Francis Henry Carpenter might not have been at the pinnacle of mid-nineteenth century Port Elizabeth society, but he certainly was in the upper echelons of the nascent colonial society.
Main picture: House in which the Carpenter family lived circa 1880s at 95 Pearson Street
Francis was born in Malta on 22nd August 1824. He married Eliza Ann nee Meyer on 5th Nov 1853. Apparently, they lived in Port Elizabeth during the period 1852 to 1894. For 42 years, Francis was secretary of the Guardian Assurance & Trust Co and for 25 years he was a churchwarden at St Mary’s. According to Francis’ Death Notice, the couple seven children.
Francis’ wife predeceased him by dying on 13th July 1893, year before him. Francis died on 17th July 1894 in Port Elizabeth aged 70. In her book, Port Elizabeth, a Social Chronical,” Margaret Harradine classifies Francis as exemplifying “unswerving integrity and devotion to duty” and possessed “keen business instincts and [was] kindly and courteous”
David Grey Devenish married Francis’ daughter, Eliza Agnes Carpenter, in 1883, and then decamped to North America, along with some of the Carpenter cousins, around 1890. His business, Lamb & Devenish, appeared to be factors in the wool trade. David Grey’s father and uncles had sheep farms in Beaufort West. He ended up in Asheville, North Carolina, and became a successful and respected business man. It is suspected that he left Port Elizabeth under a cloud of suspicion as notes on a legal case of that era between a warehouse and a bank, in which “Devenish” is accused of absconding with £20,000 pounds which equates to approximately US$2,000,000 in today’s currency.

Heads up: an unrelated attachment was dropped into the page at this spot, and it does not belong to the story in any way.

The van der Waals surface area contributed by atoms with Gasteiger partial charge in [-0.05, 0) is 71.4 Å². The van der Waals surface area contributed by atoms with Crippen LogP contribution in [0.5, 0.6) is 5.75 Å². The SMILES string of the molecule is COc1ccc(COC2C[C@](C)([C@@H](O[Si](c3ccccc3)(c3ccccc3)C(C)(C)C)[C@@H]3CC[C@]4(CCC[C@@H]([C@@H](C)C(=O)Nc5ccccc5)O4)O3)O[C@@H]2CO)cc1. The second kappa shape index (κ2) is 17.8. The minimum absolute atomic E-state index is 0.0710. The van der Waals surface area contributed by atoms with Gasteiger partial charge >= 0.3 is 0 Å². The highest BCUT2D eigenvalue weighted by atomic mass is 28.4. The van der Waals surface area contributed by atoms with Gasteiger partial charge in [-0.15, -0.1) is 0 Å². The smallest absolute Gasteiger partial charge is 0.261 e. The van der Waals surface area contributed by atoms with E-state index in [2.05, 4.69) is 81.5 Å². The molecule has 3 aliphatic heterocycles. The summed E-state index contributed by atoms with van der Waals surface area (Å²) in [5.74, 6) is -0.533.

From the Eastern Province Herald, 11th January 1883
St Mary’s Church was crowded on Thursday last with a very fashionable congregation attracted to the marriage between Mr. D. G. Devenish, nephew of Mr. James Lamb, and Miss Agnes E. Carpenter, eldest daughter of our esteemed fellow townsman, Mr. F. H. Carpenter, the well-known and highly efficient Secretary of the Guardian Assurance Company of Port Elizabeth, with which he has been closely associated since its formation. The ceremony was solemnized by the Rev. J. F. Sinden, Curate in charge of Adelaide and Bedford, assisted by the Rev. Dr. Wirgman, Rector of St. Mary’s. There were five bridesmaids – three sisters of the bride, and two daughters of Mr. E. J. Meyer, cousins of the bride, who were all simply but beautifully dressed and made a most effective group. Mr. Renny – Tailyour, who has recently returned from England, acted as “best man” and performed the important duty most efficiently. Mr. A. Dixon, organist of St. Mary’s, presided at the organ, and the service throughout was fully choral. After the ceremony about sixty guests sat down to a sumptuous breakfast at the residence of the bride’s father, where the usual toasts were drunk in bumpers of champagne. In the course of the afternoon Mr. and Mrs. Devenish left in a carriage and four for Tunbridge’s to spend the honeymoon. During the day the consular and other flags of the town were displayed and the place wore quite a holiday appearance. The presents made to the bride on the happy event were numerous and of a useful and recherché description. We most heartily wish the young couple every happiness, and all the blessings which this life can bestow.”
Port Elizabeth: A Social Chronicle to the end of 1945 by Margaret Harradine (2004, Historical Society
of Port Elizabeth, Port Elizabeth)
Photos are courtesy of George A. Sauvigne of Miami Shores, Florida
Eastern Province Herald, 11th January 1883